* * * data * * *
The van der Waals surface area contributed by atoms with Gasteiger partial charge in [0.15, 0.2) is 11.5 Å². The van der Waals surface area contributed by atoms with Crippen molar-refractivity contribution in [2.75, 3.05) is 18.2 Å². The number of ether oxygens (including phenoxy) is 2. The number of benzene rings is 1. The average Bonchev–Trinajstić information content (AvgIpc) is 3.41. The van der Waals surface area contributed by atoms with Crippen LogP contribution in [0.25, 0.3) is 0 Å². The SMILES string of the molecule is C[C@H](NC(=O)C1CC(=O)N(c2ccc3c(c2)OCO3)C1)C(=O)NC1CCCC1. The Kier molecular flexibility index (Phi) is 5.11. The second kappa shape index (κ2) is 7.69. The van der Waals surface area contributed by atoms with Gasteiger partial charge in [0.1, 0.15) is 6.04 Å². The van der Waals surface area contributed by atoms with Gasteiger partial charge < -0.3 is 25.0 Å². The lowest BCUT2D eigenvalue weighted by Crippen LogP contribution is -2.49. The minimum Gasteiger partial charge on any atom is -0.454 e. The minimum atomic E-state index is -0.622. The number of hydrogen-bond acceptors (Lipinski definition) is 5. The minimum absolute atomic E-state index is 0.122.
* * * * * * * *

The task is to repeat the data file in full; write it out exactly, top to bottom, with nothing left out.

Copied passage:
The van der Waals surface area contributed by atoms with Gasteiger partial charge in [0.15, 0.2) is 11.5 Å². The van der Waals surface area contributed by atoms with Crippen molar-refractivity contribution in [2.75, 3.05) is 18.2 Å². The number of ether oxygens (including phenoxy) is 2. The number of benzene rings is 1. The average Bonchev–Trinajstić information content (AvgIpc) is 3.41. The van der Waals surface area contributed by atoms with Crippen LogP contribution in [0.25, 0.3) is 0 Å². The SMILES string of the molecule is C[C@H](NC(=O)C1CC(=O)N(c2ccc3c(c2)OCO3)C1)C(=O)NC1CCCC1. The Kier molecular flexibility index (Phi) is 5.11. The second kappa shape index (κ2) is 7.69. The van der Waals surface area contributed by atoms with Gasteiger partial charge in [0.1, 0.15) is 6.04 Å². The van der Waals surface area contributed by atoms with Gasteiger partial charge < -0.3 is 25.0 Å². The lowest BCUT2D eigenvalue weighted by Crippen LogP contribution is -2.49. The minimum Gasteiger partial charge on any atom is -0.454 e. The minimum atomic E-state index is -0.622. The number of hydrogen-bond acceptors (Lipinski definition) is 5. The minimum absolute atomic E-state index is 0.122.